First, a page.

Although in recent years there have been proposals and recommendations to give couples who live together greater rights and protection, the Government hasn’t as yet announced any clear legislation. So for couples who are not married or in a civil partnership, there still exists a great deal of insecurity on their financial affairs.

In this two-part piece, we explore your financial options in the case of separation or death if you are one-part of an unmarried couple.

Parting ways.

It’s never comfortable preparing to part. To be honest, rather you than me. I have never done this and probably won’t with the current girlfriend or the one after her. She doesn’t know I’m writing this by the way.

But essentially if you share a family home then you may retain some rights to the property if you’ve contributed to it in some way or another, this is basically known as an implied trust, learn more about it here: https://www.citizensadvice.org.uk/relationships/relationship-problems/relationship-breakdown-and-housing/if-you-live-with-your-partner-relationship-breakdown-and-housing/if-you-live-with-your-partner-and-you-own-your-home-relationship-breakdown-and-housing/relationship-breakdown-and-housing-beneficial-interest-if-your-partner-owns-the-home/

This can create a right headache if things were to go downhill, so the sensible thing to do may be to have that difficult conversation and negotiate what is called a Cohabitation or Living Together Agreements.  These agreements are like a contract and make clear what would happen regarding your home or joint assets in the event of your relationship ending.

If you aren’t married or in a civil partnership, what does require some serious thinking about is what would happen in the event of the death of one of you. Now this should be a conversation all couples should have especially if you have children.

Pensions

If you have a pension scheme it will be prudent to make sure you have nominated your partner to receive the funds in the event of your death. You can do this by contacting your pension provider. This will make sure that they receive the benefits and it doesn’t become tangled up with claims made by your long lost brother living in Australia. Not doing this, could delay your surviving partner receiving the much-needed income.

Life Insurance

Life insurance plans – whether as part of your mortgage or otherwise – are a very good idea and can be put under trust for your partner and at least another beneficiary, so trustees have a discretion to whom to pay proceeds to. If you have children together, they can also be included. Discretion is important so trust assets are not deemed to be in the estate of any single beneficiary.

 

Disclaimer: The information contained within this article are provided as illustrative purposes only based on legislation at the time of publication. Nothing in this article should be construed as advice or guidance to one’s personal situation. The value of your investments may go up and down, similarly, other aspects of your wider lifestyle and financial context may impact on your objective. In a nutshell, don’t rely on blogs and the articles for personal advice, and always seek advice from a qualified professional.

Expecting the Unexpected: Protect Your Income

Looking to the future is something most of us only do in the short-term.  We think ‘it will never happen to me’, or ‘we’ve got better things to spend our income on’ and unfortunately planning for the worst is simply not a priority.

The sad truth though is that none of us are immune to illness or injury, which could keep us away from work and considerably impact our lifestyles.

Future-proofing – just in case.

At the very least look at your expenditure habits, be honest with yourself with regards to how long it would take you to return to work, even factor in the possibility of losing your job due to sickness and then looking for new work once you are better. That should give you an idea of how many months worth of income you will need to replace.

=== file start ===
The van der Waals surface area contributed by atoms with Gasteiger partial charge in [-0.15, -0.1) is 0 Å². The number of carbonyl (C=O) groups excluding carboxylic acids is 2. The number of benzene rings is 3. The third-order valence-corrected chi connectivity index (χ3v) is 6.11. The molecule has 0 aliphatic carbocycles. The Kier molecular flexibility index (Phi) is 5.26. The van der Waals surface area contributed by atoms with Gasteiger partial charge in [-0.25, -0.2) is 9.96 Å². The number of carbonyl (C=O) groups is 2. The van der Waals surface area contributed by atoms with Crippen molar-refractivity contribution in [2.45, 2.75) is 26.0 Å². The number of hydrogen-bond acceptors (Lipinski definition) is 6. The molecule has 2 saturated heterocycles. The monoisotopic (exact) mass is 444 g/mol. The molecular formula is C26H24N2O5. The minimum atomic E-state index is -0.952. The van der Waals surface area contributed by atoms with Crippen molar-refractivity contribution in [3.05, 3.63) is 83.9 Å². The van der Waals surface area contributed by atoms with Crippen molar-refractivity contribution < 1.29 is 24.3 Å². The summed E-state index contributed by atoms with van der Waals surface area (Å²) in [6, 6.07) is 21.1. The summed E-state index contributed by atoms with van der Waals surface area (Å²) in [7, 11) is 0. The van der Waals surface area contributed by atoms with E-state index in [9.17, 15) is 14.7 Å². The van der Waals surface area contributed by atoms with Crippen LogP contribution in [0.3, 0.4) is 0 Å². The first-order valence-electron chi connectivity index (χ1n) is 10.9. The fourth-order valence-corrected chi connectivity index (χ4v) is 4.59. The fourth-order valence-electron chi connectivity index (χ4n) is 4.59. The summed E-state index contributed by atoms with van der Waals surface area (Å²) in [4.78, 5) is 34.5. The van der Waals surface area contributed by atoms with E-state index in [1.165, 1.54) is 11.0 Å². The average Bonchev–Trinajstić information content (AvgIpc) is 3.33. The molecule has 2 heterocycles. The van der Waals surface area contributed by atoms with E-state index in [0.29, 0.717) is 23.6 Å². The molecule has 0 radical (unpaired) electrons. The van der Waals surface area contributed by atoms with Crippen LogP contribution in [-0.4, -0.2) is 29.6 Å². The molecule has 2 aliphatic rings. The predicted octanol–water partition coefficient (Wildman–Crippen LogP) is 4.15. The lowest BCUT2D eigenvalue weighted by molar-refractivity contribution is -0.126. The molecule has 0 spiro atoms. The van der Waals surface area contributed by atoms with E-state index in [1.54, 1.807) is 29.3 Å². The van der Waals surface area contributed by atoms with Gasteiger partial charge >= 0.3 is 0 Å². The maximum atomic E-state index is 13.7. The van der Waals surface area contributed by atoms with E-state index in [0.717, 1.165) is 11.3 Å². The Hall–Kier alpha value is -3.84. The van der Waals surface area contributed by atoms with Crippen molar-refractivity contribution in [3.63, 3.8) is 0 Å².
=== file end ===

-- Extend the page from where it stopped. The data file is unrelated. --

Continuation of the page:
That figure should be your initial savings target, before you even think about investing a single penny into stocks and shares. There’s no point investing in stocks and shares which are long term investment vehicles if you have to disinvest at the wrong time, it could cost you and your family a lot of money.

Serious illness or injury that stops you from working is a real concern and affects hundreds of people each year.  Consider the following facts:

  • Nearly 1 million people a year are off work long term sick
  • Most common long-term work absence is stress, mental health and musculoskeletal injuries
  • Musculoskeletal injuries are more common for manual workers and stress is more common for non-manual workers.

You can read more here: http://www.legalandgeneral.com/library/protection/sales-aid/W13952.pdf 

What would you do?

If you were one of those 1 million, or maybe your willing to take that chance? Maybe your thinking population in the UK is around 64 million so it appears as if it’s a 1 in 64 chance. A chance that you are willing to take. BUT, the working population is 31 million, so, now that’s a 1 in 34 chance and we haven’t got to considering your current health, dietary habits, exercise habits and current mental health. If we were to factor those in, the statistics could look a lot scarier.

Income Protection

An income protection policy usually protects your income upto 50% of your gross salary. It’s at 50% primarily to encourage you to return to work and if it is used in conjunction with your savings it can be a useful way to help you manage your finances when things are not going so well allowing you to focus on your recovery. What’s more, is that it is permanent, this means once you have been underwritten you can make as many claims as you need to if you return to work and then become unwell again. The benefits are also tax free.

#don’tinvest.protectfirst.

 

Source: http://www.ons.gov.uk/employmentandlabourmarket/peopleinwork/employmentandemployeetypes/bulletins/uklabourmarket/2015-04-17

 

Disclaimer: The information contained within this article are provided as illustrative purposes only based on legislation at the time of publication. Nothing in this article should be construed as advice or guidance to one’s personal situation. The value of your investments may go up and down, similarly, other aspects of your wider lifestyle and financial context may impact on your objective. In a nutshell, don’t rely on blogs and the articles for personal advice, and always seek advice from a qualified professional.